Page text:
County fears being concreted over

EXCLUSIVEBy Roddy AshworthA LEADING politician warned last night the county would have to be “concreted over” if it was forced to follow the Government's housing plans.


By Roddy Ashworth

A LEADING politician warned last night the county would have to be “concreted over” if it was forced to follow the Government's housing plans.

Lord Hanningfield, the leader of Essex County Council, said the county was facing the prospect of up to 150,000 new homes being built within its borders - by comparison, there are just over 60,000 homes in the Colchester borough.

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He spoke out after Lord Rooker, minister with responsibility for growth areas, indicated he felt more new houses should be scheduled for the London-Stansted-Cambridge growth area.

Essex County Council has already resisted proposals that would require the creation of 130,000 new homes within its borders by 2021.

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The demands - which equate to the construction of 6,550 houses a year - look likely to be approved at a meeting of the East of England Regional Assembly on February 5.

But Lord Hanningfield now feared the lion's share of an extra 18,000 homes requested by Lord Rooker for the East of England could be forced on an already overburdened Essex.

“The maximum we believe we can take is 110,000. We are already being asked to provide another 20,000 on top of that. Now we are being threatened by up to 20,000 more,” he said last night.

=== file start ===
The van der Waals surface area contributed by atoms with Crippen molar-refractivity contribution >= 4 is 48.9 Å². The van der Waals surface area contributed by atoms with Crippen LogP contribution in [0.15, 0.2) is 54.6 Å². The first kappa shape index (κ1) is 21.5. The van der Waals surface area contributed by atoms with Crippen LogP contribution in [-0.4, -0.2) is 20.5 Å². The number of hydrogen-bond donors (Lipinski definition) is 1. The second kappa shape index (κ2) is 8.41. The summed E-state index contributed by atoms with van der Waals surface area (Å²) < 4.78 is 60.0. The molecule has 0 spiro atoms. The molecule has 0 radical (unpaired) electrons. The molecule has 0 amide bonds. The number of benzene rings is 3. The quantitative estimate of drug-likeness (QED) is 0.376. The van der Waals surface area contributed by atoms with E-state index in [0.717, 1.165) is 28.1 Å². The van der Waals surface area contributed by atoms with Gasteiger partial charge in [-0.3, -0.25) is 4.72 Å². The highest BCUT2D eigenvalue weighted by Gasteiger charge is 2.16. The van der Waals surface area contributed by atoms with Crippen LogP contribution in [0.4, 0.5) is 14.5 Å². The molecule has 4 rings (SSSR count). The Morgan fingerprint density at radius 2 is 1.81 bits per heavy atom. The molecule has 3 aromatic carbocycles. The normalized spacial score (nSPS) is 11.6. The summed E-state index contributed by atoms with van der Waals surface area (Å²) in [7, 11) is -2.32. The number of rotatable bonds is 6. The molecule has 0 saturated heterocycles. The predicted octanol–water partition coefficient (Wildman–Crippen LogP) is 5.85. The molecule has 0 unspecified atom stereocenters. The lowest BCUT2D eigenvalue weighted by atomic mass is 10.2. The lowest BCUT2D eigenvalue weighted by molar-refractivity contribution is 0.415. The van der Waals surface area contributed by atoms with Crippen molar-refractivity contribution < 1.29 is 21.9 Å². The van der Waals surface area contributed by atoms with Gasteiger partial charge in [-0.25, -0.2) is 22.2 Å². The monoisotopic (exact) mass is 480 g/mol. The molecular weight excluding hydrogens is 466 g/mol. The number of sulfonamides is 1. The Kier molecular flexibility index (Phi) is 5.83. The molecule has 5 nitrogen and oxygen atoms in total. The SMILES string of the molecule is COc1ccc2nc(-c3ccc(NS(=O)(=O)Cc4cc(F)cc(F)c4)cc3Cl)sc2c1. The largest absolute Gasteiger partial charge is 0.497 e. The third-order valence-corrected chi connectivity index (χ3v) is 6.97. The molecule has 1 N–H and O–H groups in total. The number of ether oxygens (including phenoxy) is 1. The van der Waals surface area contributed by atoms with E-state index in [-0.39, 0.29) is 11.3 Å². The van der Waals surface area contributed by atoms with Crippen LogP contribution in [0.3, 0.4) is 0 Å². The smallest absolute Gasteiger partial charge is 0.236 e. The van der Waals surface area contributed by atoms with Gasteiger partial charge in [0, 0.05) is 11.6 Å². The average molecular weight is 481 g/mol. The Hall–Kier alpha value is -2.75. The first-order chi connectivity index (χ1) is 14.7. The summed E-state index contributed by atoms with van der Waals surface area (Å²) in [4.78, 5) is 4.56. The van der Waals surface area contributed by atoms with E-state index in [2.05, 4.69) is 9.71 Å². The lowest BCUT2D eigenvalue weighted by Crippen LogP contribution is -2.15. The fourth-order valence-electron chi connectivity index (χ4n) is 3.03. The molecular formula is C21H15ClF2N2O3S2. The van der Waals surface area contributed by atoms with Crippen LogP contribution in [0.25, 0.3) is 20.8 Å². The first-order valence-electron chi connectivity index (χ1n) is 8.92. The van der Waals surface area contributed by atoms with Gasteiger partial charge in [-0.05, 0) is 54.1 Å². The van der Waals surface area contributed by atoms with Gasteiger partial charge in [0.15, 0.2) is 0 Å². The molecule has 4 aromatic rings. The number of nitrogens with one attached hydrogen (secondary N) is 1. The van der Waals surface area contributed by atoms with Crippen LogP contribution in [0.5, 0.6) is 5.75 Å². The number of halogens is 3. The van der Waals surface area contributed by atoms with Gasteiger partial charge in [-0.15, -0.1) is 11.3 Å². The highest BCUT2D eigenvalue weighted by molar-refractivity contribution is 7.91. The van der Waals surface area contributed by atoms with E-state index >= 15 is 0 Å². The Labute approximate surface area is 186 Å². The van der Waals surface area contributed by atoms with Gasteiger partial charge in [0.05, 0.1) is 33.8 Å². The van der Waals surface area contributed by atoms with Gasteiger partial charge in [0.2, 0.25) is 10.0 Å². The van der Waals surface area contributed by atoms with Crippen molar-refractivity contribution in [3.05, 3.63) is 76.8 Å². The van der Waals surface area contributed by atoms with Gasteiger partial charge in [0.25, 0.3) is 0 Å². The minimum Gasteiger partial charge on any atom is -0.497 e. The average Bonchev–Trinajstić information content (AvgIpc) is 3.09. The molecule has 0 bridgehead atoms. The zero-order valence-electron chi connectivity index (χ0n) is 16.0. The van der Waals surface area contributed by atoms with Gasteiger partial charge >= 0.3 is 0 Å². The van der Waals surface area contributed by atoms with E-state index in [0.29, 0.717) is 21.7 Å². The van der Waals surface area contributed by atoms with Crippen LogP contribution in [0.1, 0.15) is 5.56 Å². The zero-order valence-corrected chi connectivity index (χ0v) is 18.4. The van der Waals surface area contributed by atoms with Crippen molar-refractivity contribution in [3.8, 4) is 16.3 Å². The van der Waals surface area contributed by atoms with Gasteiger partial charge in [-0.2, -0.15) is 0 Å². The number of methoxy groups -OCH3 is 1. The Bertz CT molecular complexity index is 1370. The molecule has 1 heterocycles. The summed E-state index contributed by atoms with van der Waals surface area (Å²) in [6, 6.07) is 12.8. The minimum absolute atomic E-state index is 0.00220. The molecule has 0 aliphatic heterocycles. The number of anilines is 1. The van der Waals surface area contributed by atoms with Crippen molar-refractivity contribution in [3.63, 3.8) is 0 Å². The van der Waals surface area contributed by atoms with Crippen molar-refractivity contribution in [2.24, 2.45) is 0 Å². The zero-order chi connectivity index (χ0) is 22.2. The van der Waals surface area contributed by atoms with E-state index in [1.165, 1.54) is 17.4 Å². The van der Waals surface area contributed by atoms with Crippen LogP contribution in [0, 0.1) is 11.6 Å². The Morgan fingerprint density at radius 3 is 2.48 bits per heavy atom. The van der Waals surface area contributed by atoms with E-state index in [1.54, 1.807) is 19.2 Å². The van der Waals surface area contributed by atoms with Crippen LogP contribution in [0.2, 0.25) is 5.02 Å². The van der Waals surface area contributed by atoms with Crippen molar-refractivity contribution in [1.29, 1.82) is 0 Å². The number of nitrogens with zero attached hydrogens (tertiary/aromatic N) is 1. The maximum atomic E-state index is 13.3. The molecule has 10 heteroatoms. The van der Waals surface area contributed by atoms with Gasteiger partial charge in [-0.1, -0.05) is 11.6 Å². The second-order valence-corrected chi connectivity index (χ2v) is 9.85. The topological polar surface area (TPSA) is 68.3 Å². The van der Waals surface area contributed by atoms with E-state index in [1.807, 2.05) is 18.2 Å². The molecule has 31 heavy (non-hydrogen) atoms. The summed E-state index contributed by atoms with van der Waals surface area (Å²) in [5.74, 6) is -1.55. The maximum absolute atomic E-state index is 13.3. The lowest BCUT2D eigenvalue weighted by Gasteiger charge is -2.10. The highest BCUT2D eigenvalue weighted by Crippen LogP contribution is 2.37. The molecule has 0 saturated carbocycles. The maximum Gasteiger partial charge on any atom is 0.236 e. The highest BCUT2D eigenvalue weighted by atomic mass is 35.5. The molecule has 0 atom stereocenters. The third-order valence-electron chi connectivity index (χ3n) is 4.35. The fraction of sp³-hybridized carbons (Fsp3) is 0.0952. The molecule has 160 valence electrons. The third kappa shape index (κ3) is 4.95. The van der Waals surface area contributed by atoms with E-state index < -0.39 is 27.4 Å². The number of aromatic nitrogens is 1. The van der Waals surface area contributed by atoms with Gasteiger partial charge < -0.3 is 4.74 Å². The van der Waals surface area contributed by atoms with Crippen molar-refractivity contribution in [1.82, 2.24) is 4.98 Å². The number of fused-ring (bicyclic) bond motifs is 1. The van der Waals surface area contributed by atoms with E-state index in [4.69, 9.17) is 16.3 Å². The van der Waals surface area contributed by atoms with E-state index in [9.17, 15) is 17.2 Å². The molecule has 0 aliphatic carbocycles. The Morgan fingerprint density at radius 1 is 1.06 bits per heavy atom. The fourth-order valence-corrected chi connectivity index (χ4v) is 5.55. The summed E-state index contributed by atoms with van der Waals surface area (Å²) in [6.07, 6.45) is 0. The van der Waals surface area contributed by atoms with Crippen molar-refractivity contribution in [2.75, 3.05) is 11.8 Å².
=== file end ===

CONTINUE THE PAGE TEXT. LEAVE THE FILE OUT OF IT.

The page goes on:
“This is a nightmare. We have not got the infrastructure. The A12 will not be able to cope and it would force us to build on green belt land.

“This is all supposedly to do with sustainable communities, but Essex just cannot take this amount of houses without becoming little more than a London borough instead of a green and pleasant county.”

Lord Hanningfield although the extra housing could be allocated anywhere in the region, he believed the most likely area would be Essex because of its proximity to and ability to cater for London.

He feared Essex would have little say on the matter because proposals would be made at a regional level and the county would be viewed as a soft target.

“Some may be landed on Hertfordshire, on the M11 corridor. But I don't think the Government is likely to want to build thousands of houses on the Norfolk broads,” said Lord Hanningfield.

Bernard Jenkin, the Conservative MP for North Essex and shadow secretary of state for the regions, said last night: “If this means another 20,000 houses for Essex, I will be shocked and appalled.”

A spokesman for the Office of the Deputy Prime Minister (ODPM), which covers growth areas, said: “The ODPM is committed to ensuring that infrastructure is in place to support all housing growth. This includes transport links as well as schools, healthcare and open spaces.

“Partners, which include Essex County Council, are currently developing proposals for the London-Stansted-Cambridge corridor. It is the local partners to propose exactly where housing should be located.

“We are negotiating with them and want to ensure that their proposals are sustainable and make a significant contribution to meeting the housing needs identified in the 'sustainable communities' plan.”

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